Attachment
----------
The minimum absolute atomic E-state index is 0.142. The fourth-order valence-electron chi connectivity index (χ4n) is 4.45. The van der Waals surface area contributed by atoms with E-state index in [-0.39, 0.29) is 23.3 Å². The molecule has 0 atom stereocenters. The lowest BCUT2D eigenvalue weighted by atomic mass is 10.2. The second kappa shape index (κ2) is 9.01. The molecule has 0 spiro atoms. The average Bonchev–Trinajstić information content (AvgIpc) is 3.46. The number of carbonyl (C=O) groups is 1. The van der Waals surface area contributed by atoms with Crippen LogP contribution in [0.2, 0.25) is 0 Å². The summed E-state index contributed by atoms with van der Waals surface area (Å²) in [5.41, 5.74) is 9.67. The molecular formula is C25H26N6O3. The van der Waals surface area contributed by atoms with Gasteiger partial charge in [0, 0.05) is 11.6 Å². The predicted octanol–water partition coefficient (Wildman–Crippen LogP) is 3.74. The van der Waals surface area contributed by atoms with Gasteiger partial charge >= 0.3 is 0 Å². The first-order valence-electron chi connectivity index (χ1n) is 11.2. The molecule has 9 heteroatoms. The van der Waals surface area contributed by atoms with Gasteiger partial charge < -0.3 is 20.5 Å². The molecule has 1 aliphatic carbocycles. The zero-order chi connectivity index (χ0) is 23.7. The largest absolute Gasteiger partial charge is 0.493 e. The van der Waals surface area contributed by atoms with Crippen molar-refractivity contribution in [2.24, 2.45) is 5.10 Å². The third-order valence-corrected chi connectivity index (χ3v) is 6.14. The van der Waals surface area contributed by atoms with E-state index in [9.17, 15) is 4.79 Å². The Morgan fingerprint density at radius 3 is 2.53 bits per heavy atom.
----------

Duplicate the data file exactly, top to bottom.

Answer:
The minimum absolute atomic E-state index is 0.142. The fourth-order valence-electron chi connectivity index (χ4n) is 4.45. The van der Waals surface area contributed by atoms with E-state index in [-0.39, 0.29) is 23.3 Å². The molecule has 0 atom stereocenters. The lowest BCUT2D eigenvalue weighted by atomic mass is 10.2. The second kappa shape index (κ2) is 9.01. The molecule has 0 spiro atoms. The average Bonchev–Trinajstić information content (AvgIpc) is 3.46. The number of carbonyl (C=O) groups is 1. The van der Waals surface area contributed by atoms with Crippen LogP contribution in [0.2, 0.25) is 0 Å². The summed E-state index contributed by atoms with van der Waals surface area (Å²) in [5.41, 5.74) is 9.67. The molecular formula is C25H26N6O3. The van der Waals surface area contributed by atoms with Gasteiger partial charge in [0, 0.05) is 11.6 Å². The predicted octanol–water partition coefficient (Wildman–Crippen LogP) is 3.74. The van der Waals surface area contributed by atoms with Gasteiger partial charge >= 0.3 is 0 Å². The first-order valence-electron chi connectivity index (χ1n) is 11.2. The molecule has 9 heteroatoms. The van der Waals surface area contributed by atoms with Gasteiger partial charge < -0.3 is 20.5 Å². The molecule has 1 aliphatic carbocycles. The zero-order chi connectivity index (χ0) is 23.7. The largest absolute Gasteiger partial charge is 0.493 e. The van der Waals surface area contributed by atoms with Crippen molar-refractivity contribution in [2.24, 2.45) is 5.10 Å². The third-order valence-corrected chi connectivity index (χ3v) is 6.14. The van der Waals surface area contributed by atoms with E-state index in [9.17, 15) is 4.79 Å². The Morgan fingerprint density at radius 3 is 2.53 bits per heavy atom.